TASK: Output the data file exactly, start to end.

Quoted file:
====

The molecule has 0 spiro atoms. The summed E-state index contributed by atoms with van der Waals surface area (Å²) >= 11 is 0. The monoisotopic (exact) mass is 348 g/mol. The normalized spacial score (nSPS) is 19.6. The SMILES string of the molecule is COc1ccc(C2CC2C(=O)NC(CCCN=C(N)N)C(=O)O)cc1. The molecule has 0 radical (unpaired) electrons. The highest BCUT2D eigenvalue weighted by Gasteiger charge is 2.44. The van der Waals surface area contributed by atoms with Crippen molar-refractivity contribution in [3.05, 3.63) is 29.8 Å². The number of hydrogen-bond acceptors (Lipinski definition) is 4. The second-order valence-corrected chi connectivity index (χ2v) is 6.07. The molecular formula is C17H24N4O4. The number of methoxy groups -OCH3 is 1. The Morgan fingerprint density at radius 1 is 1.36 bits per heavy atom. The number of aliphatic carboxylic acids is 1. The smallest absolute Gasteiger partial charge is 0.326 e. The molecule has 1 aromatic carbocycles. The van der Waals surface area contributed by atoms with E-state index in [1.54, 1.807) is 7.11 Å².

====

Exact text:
The molecule has 0 spiro atoms. The summed E-state index contributed by atoms with van der Waals surface area (Å²) >= 11 is 0. The monoisotopic (exact) mass is 348 g/mol. The normalized spacial score (nSPS) is 19.6. The SMILES string of the molecule is COc1ccc(C2CC2C(=O)NC(CCCN=C(N)N)C(=O)O)cc1. The molecule has 0 radical (unpaired) electrons. The highest BCUT2D eigenvalue weighted by Gasteiger charge is 2.44. The van der Waals surface area contributed by atoms with Crippen molar-refractivity contribution in [3.05, 3.63) is 29.8 Å². The number of hydrogen-bond acceptors (Lipinski definition) is 4. The second-order valence-corrected chi connectivity index (χ2v) is 6.07. The molecular formula is C17H24N4O4. The number of methoxy groups -OCH3 is 1. The Morgan fingerprint density at radius 1 is 1.36 bits per heavy atom. The number of aliphatic carboxylic acids is 1. The smallest absolute Gasteiger partial charge is 0.326 e. The molecule has 1 aromatic carbocycles. The van der Waals surface area contributed by atoms with E-state index in [1.54, 1.807) is 7.11 Å².